Discussion in 'Ham Radio Discussions' started by Guest, Jul 20, 2003.
I was always fond of "Lum and Abner". They're at my level.
I can relate.
</span><table border="0" align="center" width="95%" cellpadding="3" cellspacing="1"><tr><td>Quote </td></tr><tr><td id="QUOTE">So far nobody's mentioned Eddie Cantor. He had a comedy/variety show in the late 20's. I guess those shows are hard to come by, and seldom heard, but he gave quite a few people their starts (and their air names). w2fgv[/QUOTE]<span id='postcolor'>
Actually, Eddie Cantor and several of the others that have been mentioned here, were already big stars in Vaudeville, notably appearing in such productions as the "Zigfield Follies" from about 1914 on! I just read about that this past week!
Now days we have to put up with "reality TV" .
BTW, since this topic has kinda died down, let me put the answer to the question I put in here earlier: Who had the last live radio variety show on a network ?
STAN FREBURG ! on CBS, if I remember correctly. You can still get CDs of the original shows.
Freburg, of course was famous for his "John - Marsha" takeoff on the radio soap operas, not to mention his spoof of Elvis's "Heartbreak Hotel" "Yeeooowww, ripped my jeans - - third pair today ! "
73 from Jim AG3Y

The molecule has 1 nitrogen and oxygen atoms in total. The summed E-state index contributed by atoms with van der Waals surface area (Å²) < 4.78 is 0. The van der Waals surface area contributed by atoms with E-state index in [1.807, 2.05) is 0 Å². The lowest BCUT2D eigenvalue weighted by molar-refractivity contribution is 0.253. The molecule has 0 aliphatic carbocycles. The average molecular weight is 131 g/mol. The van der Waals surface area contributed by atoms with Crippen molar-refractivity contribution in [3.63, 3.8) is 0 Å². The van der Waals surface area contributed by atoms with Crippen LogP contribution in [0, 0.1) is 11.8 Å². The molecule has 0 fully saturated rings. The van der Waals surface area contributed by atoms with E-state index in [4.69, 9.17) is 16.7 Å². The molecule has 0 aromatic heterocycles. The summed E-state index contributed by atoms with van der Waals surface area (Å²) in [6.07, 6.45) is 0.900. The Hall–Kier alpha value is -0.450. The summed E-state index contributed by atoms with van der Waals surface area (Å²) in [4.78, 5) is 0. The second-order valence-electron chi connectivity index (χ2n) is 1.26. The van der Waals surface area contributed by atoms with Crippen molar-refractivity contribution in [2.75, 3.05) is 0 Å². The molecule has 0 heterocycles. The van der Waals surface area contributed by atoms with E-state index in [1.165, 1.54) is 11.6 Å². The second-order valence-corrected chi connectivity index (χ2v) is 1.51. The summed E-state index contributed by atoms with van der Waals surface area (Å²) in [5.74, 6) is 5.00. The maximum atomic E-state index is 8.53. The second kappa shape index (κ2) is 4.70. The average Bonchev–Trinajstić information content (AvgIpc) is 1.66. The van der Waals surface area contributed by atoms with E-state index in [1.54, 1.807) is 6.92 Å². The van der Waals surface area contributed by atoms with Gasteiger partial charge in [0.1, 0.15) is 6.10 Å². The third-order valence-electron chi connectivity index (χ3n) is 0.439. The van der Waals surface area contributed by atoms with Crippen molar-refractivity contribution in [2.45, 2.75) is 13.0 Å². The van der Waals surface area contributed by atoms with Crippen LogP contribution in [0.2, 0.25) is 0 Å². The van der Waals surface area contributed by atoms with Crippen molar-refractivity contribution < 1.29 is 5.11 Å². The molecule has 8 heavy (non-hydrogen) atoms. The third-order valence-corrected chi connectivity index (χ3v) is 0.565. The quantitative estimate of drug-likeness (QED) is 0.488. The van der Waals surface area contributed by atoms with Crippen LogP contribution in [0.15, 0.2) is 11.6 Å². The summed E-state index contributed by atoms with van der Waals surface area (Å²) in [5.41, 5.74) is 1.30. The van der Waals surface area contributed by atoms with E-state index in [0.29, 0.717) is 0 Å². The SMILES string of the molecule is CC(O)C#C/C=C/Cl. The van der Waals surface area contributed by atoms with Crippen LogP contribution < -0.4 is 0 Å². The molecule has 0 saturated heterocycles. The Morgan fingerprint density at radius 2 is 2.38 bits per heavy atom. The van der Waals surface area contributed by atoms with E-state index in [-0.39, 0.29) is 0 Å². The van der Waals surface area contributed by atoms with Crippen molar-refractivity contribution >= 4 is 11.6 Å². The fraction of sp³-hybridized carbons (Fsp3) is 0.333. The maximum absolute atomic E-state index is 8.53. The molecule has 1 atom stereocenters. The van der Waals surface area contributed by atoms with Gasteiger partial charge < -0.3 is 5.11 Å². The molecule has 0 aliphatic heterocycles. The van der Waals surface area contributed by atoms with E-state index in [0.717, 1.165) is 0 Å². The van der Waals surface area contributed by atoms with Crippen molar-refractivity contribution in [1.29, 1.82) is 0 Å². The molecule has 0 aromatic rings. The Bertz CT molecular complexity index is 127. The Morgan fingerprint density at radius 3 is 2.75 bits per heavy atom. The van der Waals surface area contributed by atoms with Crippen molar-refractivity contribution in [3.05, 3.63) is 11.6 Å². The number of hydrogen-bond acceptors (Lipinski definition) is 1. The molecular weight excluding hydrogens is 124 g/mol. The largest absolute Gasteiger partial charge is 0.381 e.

I wasn't old enough to hear these shows the first time around, but a local FM station used to play 15-minute episodes of the old Lum and Abner show when I was in college. Man, it was hilarious. Great folk humor -- I remember lines such as (quoting from memory here), "If you're not careful, they might law-sue ya."
Definitely worth having those recordings today.
Fibber McGee, Shadow, I Love a Mystery/Adventure, Our Miss Brooks....
And the list goes on.
If it weren't for the transcribed episodes that have been rebroadcast, I'd feel cheated.
Radio Spirits is a good source(for a cost) of many of these shows..
But then, with a 30Gb hard drive, and a reel to reel machine..
I have many hours on tape..
Duffy's Tavern, "where the elite meet to eat !" was terrific. Archie's murdering of the English language was a riot. Also, Henry Aldrich, and The Bickerson's are good for a lot of laughs...
My favorite radio program?
And, uh, Baba Booey to y'all!
I caught Mickey Rooney in the Hardy Family from 1951 this weekend... it was a slightly disturbing show... the kid, played by Rooney, is a fast-talking "street punk", and the parents seem to accept it as normal, and don't correct him. Could this be the start of the decline of America ? HI HI